Many, many of us hold that tension. At times it bursts, hard days, those. But if we can hold it balanced well enough to articulate, some stunning creative expression emerges. And since mere news stories, research and reports, international conferences, and even the actual experience of profound change seems not enough to break the spell of the economic culture, art that does that - art and poetry, images and metaphors, that cause the "breaks" - may be among our most essential tools in the toolkit of trying to save our basic humanity within the whole that is being torn asunder by those still under the power of the spell.

I have a new book emerging from the pilgrimage and started it out with an essay. I was excited with the result and how pregnant it is with possibility for opening some of its themes more fully. That is the next BIG writing project, though I will practice in-between times with shorter pieces and the poetry that has made me a much better creative prose writer.

Here's a work in progress:

Fog (March)

I was walking along the Lake Michigan shore
the other morning in a thick pre-dawn fog,
the kind where the air and water become one,
all distinction faded into an imperceptible,
but permeable whole,

as if, should you step off solid ground
and enter it
you would disappear
the disorientation perhaps welcome

the ice floes, the ducks, like ghosts
floating in the cloud that enveloped us
in one seamless shade of gray,
impenetrable, fathomless...

And it goes on a bit from there. Fog comes up a lot in my images and metaphors these days. We live in a fog, a vast cultural fog, through which we cannot see clearly what is happening all around us. I fear that when it does clear for us, we will be stunned, shocked, shaken, and deeply chastened when we realize the magnitude of the consequences of how we have lived and the meaning frameworks that have made possible such vast destruction.

It is possible that when that fog finally clears for us (if it ever does), we may be facing a terrible truth about our chances for survival. Or, never allowing ourselves the clarity we need right now, we may get smacked down without ever knowing what hit us.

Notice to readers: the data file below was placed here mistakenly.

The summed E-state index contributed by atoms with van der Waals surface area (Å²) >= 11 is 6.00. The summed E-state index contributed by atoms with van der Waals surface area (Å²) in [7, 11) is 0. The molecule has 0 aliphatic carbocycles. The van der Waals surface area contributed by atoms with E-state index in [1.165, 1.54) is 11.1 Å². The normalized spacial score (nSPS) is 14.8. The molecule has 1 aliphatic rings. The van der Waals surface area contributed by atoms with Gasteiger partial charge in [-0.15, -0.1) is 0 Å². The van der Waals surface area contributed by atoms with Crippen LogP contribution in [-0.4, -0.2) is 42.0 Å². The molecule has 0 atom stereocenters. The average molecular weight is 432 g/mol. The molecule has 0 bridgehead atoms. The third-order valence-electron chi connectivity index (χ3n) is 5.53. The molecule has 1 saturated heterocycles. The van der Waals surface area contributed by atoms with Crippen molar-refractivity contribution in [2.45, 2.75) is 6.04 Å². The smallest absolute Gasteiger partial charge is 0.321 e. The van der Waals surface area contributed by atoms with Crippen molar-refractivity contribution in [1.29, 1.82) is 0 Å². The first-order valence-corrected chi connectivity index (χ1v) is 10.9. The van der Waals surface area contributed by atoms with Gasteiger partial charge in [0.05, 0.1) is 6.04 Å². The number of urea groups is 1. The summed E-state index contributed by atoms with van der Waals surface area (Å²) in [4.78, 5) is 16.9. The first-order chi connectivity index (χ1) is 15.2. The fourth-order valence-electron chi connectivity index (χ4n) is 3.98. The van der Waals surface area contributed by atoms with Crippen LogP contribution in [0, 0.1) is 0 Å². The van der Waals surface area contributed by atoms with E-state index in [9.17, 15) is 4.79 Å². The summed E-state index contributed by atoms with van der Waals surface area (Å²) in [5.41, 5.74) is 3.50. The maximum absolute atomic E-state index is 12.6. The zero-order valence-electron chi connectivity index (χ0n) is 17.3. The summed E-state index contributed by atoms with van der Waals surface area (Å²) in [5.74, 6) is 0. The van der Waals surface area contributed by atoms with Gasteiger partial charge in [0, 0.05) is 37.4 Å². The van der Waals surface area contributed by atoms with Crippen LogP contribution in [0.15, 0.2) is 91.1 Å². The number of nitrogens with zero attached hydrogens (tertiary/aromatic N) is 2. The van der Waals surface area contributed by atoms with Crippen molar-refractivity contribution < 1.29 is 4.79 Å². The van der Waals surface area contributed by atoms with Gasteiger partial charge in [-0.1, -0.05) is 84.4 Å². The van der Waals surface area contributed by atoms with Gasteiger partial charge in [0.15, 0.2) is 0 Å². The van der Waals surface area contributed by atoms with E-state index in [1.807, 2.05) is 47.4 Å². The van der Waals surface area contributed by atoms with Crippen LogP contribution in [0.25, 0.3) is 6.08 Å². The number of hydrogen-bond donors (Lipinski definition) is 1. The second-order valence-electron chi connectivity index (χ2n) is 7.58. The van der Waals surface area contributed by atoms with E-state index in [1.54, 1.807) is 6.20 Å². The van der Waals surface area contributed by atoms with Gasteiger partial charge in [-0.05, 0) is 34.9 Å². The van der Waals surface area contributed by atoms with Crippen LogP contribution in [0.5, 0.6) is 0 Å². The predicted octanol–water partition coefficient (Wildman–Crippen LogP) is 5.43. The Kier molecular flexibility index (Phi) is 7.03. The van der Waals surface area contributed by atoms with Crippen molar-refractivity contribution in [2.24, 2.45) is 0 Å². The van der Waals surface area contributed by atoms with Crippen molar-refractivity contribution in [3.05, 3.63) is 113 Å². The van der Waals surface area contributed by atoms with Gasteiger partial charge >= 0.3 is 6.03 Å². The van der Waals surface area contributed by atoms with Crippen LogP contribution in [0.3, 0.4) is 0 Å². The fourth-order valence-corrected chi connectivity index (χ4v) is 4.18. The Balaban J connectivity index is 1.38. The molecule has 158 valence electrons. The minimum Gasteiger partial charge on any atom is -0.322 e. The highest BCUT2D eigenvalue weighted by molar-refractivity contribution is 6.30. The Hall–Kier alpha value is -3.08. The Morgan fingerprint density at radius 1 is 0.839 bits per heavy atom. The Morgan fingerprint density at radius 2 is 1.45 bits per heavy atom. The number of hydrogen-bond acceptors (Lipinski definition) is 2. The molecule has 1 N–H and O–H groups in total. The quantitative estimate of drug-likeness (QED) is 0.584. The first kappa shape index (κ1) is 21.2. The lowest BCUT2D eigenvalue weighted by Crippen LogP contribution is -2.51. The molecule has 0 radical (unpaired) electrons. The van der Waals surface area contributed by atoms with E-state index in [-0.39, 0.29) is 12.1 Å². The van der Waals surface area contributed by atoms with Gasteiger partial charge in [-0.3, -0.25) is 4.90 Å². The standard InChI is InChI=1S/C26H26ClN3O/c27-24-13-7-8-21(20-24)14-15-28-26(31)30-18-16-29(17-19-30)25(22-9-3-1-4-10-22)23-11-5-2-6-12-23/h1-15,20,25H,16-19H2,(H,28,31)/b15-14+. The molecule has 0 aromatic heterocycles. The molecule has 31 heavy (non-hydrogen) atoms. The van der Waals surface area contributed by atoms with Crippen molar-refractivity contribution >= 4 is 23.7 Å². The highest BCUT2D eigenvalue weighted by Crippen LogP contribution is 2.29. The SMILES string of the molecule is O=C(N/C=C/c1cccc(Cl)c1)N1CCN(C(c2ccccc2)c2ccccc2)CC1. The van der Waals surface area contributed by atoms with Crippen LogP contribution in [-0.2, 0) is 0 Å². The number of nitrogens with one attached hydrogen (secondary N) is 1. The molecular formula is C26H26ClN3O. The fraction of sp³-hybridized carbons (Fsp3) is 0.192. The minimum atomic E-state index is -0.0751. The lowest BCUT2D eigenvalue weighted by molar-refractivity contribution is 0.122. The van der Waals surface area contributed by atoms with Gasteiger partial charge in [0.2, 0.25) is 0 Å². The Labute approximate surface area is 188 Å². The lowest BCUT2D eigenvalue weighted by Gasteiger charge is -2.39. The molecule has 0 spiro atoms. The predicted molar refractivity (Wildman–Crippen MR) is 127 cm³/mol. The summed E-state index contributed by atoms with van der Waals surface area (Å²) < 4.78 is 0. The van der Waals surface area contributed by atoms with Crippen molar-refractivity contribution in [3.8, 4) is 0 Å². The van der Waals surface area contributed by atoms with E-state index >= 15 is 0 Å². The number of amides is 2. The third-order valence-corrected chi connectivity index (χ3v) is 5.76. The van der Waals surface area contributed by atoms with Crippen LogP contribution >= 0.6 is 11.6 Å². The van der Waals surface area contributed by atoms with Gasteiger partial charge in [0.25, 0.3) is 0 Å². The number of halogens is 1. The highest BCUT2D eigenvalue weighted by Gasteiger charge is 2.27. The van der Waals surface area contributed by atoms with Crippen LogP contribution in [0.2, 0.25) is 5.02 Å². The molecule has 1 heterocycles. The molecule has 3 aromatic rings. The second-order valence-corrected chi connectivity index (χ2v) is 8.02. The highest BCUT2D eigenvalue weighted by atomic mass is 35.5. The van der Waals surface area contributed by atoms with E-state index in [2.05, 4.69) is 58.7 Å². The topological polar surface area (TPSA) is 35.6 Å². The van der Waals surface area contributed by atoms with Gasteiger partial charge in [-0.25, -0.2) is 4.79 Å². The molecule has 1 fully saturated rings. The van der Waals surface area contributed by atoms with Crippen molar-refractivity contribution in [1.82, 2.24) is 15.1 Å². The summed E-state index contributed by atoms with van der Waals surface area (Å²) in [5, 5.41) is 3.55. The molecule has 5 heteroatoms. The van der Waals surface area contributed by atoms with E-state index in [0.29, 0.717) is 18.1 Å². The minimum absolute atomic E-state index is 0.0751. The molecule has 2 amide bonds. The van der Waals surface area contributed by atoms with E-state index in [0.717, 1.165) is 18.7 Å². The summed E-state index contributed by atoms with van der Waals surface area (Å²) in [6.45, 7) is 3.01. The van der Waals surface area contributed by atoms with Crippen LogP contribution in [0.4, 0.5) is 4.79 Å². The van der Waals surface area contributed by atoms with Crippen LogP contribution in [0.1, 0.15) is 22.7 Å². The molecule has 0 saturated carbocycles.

Art and writing have within them a mission to clear the fog, to offer a clear view, through the kinds of images and metaphors and stories that cut through the deceptions of the culture and blow the thick clouds away. We may not like what we see, but it may be good to remember that we will not only see what we most fear - that awful need to change everything - not only what is grim and hopeless, but also the sunrise, the stars in the night sky, the horizons, the beauty, the magnificence of this Creation - along with the path that could heal even the worst of the wounds we have inflicted.

The whole of the planet and all of humanity are in a time of transition. The evidence is everywhere and it is clear. An epoch is ending, no matter how desperately we cling to it. The extremes of weather these recent years ought to wake us to something. Let's not be afraid to say what that is.

Margaret Swedish



    The message IS getting out. The fossil fuel dinos are hurting as the following article shows - else they would not be setting up private intelligence services and organizing dirty trick campaigns, right?:

  2. Thanks for posting the video link. And, yes, word is indeed getting out!

    Friends, the links seem not to be active, so do copy and paste. Well worth it.